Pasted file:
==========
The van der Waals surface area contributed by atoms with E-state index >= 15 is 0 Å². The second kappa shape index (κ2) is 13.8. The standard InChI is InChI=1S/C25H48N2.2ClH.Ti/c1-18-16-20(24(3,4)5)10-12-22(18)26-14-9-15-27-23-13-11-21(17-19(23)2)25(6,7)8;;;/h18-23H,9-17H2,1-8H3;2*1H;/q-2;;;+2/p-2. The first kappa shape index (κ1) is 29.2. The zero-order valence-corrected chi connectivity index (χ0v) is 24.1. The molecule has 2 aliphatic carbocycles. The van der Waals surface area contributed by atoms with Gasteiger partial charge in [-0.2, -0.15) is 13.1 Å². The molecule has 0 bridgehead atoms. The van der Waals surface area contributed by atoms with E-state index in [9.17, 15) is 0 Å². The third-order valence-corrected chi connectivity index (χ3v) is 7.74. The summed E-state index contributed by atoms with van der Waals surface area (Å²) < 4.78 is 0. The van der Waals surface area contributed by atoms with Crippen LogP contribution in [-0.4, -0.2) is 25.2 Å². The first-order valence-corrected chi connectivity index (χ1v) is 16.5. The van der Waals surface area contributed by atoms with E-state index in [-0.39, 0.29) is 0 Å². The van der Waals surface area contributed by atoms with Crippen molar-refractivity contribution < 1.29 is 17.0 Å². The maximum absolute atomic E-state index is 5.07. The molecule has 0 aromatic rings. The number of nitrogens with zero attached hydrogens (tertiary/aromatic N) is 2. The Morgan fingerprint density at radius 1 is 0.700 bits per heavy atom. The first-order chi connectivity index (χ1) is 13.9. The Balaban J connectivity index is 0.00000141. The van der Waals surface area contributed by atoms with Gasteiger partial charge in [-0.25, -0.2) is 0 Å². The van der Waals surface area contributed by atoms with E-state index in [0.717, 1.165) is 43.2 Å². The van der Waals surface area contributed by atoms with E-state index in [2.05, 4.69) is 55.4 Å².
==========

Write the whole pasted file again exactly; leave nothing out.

The van der Waals surface area contributed by atoms with E-state index >= 15 is 0 Å². The second kappa shape index (κ2) is 13.8. The standard InChI is InChI=1S/C25H48N2.2ClH.Ti/c1-18-16-20(24(3,4)5)10-12-22(18)26-14-9-15-27-23-13-11-21(17-19(23)2)25(6,7)8;;;/h18-23H,9-17H2,1-8H3;2*1H;/q-2;;;+2/p-2. The first kappa shape index (κ1) is 29.2. The zero-order valence-corrected chi connectivity index (χ0v) is 24.1. The molecule has 2 aliphatic carbocycles. The van der Waals surface area contributed by atoms with Gasteiger partial charge in [-0.2, -0.15) is 13.1 Å². The molecule has 0 bridgehead atoms. The van der Waals surface area contributed by atoms with E-state index in [9.17, 15) is 0 Å². The third-order valence-corrected chi connectivity index (χ3v) is 7.74. The summed E-state index contributed by atoms with van der Waals surface area (Å²) < 4.78 is 0. The van der Waals surface area contributed by atoms with Crippen LogP contribution in [-0.4, -0.2) is 25.2 Å². The first-order valence-corrected chi connectivity index (χ1v) is 16.5. The van der Waals surface area contributed by atoms with E-state index in [-0.39, 0.29) is 0 Å². The van der Waals surface area contributed by atoms with Crippen molar-refractivity contribution < 1.29 is 17.0 Å². The maximum absolute atomic E-state index is 5.07. The molecule has 0 aromatic rings. The number of nitrogens with zero attached hydrogens (tertiary/aromatic N) is 2. The Morgan fingerprint density at radius 1 is 0.700 bits per heavy atom. The first-order chi connectivity index (χ1) is 13.9. The Balaban J connectivity index is 0.00000141. The van der Waals surface area contributed by atoms with Gasteiger partial charge in [-0.25, -0.2) is 0 Å². The van der Waals surface area contributed by atoms with E-state index in [0.717, 1.165) is 43.2 Å². The van der Waals surface area contributed by atoms with E-state index in [2.05, 4.69) is 55.4 Å².